Learning more about the cells that enable parasitic worms called schistosomes to reproduce inside snails could lead to new treatments that prevent these parasites from being transmitted to humans.
Diseases caused by parasites can have devastating effects, particularly in the developing world. Some of these effects are quantifiable, including morbidity and loss of life, while others are much harder to measure, such as the loss of human potential. The fact that children are especially vulnerable to infection makes these diseases particularly tragic. One such disease is schistosomiasis, also known as bilharzia after its discoverer, Theodor Bilharz (Jordan, 2000). It is caused by blood-dwelling parasitic flatworms called schistosomes, and is estimated to affect about 250 million people worldwide (WHO, 2011), with a further 800 million at risk of infection (Steinmann et al., 2006). Now, in eLife, Bo Wang, James Collins III and Phillip Newmark from the University of Illinois at Urbana-Champaign report new insights into the biology of schistosomes that could potentially lead to novel strategies for controlling their transmission (Wang et al., 2013).
Schistosomiasis is primarily caused by two species of parasites, Schistosoma japonicum and Schistosoma mansoni, which differ in prevalence across the world. The genomes of both species have been sequenced (Berriman et al., 2009; The Schistosoma japonicum genome sequencing and functional analysis consortium, 2009), and both infections can be treated with an efficient, widely available and relatively inexpensive drug, praziquantel. So why have we failed to eradicate schistosomiasis? Reasons abound, but the fact that efforts have focused primarily on pharmacological treatment of infected individuals means that socioeconomic factors—such as a lack of infrastructure, poor management of resources, and political instability in affected regions—have been able to thwart attempts to control the disease. It would be much better, therefore, if we could develop methods to combat schistosomes before they infect humans, rather than only treating people after the event.
The parasites that cause schistosomiasis are members of the phylum Platyhelminthes, and have a complex life cycle that alternates between sexual and asexual generations in two different hosts: mammals and snails. Eggs are first excreted from a mammalian host into freshwater, where they hatch into free-living larvae called miracidia. The larvae then infect snails, and undergo a remarkable asexual embryogenesis that results in sporocysts (Figure 1) laden with pluripotent stem cells called germinal cells, which then differentiate to produce parasites that can infect humans. The parasites, which are now known as cercariae, emerge from the snail into freshwater, where they can burrow through the epidermis of mammals. Once inside a host, they develop into adults and begin to reproduce sexually.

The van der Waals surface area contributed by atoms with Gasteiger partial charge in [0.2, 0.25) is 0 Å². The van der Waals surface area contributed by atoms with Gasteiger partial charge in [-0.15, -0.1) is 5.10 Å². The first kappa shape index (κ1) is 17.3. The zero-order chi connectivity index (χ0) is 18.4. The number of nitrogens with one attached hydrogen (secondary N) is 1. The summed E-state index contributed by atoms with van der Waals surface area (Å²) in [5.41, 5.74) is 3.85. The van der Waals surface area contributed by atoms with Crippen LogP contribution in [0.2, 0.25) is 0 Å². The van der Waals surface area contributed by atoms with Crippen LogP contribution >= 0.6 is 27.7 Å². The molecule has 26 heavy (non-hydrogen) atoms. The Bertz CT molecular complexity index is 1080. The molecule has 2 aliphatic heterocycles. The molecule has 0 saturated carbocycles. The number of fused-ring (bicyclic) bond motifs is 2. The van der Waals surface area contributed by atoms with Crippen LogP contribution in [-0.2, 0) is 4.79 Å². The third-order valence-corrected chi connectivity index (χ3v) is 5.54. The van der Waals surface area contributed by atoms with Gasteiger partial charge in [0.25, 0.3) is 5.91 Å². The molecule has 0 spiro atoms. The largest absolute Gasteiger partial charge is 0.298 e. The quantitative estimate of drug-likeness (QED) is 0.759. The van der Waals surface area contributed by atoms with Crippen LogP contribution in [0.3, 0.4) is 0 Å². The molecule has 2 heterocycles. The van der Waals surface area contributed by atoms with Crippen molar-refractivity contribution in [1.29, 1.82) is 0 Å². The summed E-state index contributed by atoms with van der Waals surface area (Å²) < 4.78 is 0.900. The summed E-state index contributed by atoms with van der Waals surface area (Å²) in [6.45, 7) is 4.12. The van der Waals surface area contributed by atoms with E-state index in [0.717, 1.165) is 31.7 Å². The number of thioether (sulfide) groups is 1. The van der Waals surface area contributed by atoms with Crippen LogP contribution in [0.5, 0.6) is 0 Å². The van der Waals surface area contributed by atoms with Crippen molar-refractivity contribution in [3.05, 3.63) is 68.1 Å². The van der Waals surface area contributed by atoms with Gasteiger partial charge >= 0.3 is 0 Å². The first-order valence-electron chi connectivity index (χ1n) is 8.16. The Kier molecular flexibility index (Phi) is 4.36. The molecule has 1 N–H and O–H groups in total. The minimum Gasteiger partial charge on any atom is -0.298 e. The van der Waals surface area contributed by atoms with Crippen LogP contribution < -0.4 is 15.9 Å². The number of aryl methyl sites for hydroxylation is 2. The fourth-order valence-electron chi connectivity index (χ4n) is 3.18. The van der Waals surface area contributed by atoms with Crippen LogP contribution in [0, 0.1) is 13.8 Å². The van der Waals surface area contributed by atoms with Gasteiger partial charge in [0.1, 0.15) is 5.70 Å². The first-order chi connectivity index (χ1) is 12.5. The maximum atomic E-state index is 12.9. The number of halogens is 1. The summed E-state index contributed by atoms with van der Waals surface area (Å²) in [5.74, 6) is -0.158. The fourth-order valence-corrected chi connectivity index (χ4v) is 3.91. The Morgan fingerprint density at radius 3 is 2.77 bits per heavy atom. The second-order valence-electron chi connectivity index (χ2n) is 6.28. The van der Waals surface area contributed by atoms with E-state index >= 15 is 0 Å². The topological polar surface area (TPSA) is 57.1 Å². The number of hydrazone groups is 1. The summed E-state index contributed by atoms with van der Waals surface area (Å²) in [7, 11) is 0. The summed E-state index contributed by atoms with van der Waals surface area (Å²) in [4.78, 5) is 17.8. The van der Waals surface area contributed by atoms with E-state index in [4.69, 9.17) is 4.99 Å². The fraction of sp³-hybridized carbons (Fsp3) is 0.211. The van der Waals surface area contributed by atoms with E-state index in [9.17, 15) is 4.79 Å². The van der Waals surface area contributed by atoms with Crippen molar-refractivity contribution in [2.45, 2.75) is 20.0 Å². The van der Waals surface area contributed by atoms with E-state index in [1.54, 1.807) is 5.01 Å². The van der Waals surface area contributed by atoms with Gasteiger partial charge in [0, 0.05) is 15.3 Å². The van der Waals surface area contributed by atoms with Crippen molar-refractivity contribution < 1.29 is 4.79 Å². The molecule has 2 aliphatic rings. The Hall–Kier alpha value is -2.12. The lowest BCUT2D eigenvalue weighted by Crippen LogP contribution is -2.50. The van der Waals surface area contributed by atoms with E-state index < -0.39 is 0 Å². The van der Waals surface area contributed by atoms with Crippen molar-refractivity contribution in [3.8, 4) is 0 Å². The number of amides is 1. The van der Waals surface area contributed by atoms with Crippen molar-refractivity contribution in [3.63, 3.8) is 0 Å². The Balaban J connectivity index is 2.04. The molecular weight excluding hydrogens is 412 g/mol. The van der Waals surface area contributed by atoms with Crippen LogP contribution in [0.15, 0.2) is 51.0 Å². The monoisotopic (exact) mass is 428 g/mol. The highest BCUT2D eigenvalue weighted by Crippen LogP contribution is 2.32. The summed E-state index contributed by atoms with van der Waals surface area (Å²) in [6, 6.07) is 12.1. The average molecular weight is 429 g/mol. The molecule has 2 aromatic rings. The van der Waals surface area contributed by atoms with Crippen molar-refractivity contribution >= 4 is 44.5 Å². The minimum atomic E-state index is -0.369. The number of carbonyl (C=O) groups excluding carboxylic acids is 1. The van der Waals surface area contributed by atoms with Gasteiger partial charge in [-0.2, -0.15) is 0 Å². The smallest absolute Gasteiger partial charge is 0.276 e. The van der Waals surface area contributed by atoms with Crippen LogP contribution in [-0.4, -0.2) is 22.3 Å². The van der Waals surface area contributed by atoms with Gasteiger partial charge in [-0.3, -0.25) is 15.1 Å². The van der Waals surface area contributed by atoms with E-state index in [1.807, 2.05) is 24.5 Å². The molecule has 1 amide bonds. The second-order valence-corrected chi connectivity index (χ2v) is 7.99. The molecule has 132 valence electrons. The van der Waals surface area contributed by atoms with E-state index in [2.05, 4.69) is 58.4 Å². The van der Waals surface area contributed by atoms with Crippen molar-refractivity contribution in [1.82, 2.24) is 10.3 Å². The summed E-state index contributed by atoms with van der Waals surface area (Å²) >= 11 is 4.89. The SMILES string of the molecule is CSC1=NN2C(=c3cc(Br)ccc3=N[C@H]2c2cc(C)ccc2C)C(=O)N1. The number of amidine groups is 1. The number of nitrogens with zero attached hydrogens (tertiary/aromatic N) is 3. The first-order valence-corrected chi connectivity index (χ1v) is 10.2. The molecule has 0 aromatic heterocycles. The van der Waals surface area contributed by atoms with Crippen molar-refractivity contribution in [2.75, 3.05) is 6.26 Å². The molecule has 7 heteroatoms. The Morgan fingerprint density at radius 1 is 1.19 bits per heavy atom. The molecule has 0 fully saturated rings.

Germinal cells within sporocysts have long been thought to be responsible for the asexual multiplication of the parasite within snails (Olivier and Mao, 1949). However, little to nothing is known about these cells at the molecular level. Wang, Collins and Newmark have now characterized the germinal cell population by profiling gene expression in the cells, validating these findings with fluorescence in situ hybridization, and then using RNA interference to silence individual genes in order to determine their functions.
Their results uncovered similarities, at both the molecular and functional level, between these germinal cells and stem cells that have recently been identified in adult parasites (Collins et al., 2013). There were also similarities with pluripotent stem cells known as neoblasts found in non-parasitic free-living flatworms (planarians), and with cells that produce gametes in other multicellular animals. For instance, a subpopulation of germinal cells express a gene called nanos-2, which is involved in regulating gamete production across multiple taxa. Germinal cells that express this gene progress more slowly through the cell cycle—consistent with the conserved role of nanos in lengthening the cell cycle by repressing mitosis in the primordial germ cells of many animals.
Finally, the work of Wang, Collins III and Newmark unites two important, but disparate, fields of biomedical science—parasitology and developmental biology—and demonstrates the potential for these types of analyses to enrich and inform both. Studying an organism with a genome that essentially encodes multiple body plans (miracidia, sporocysts, cercariae, plus different forms of the adult in the blood, lungs and liver of mammalian hosts) should enable us to uncover vulnerabilities in development that will provide opportunities to intervene and block disease transmission. Attacking the parasite when it is outside the human body removes issues associated with human physiology and should significantly mitigate socioeconomic problems that impede the delivery of drugs. Imagine eradicating the risk of schistosomiasis for 800 million people, not by treating them, but by treating the snails in their water supply instead. By changing the way we attempt to eradicate parasitic diseases, this approach could ultimately improve the health of millions.
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Genetic techniques are providing new insights into the origins of schistosomiasis, a tropical disease that is caused by parasitic flatworms.
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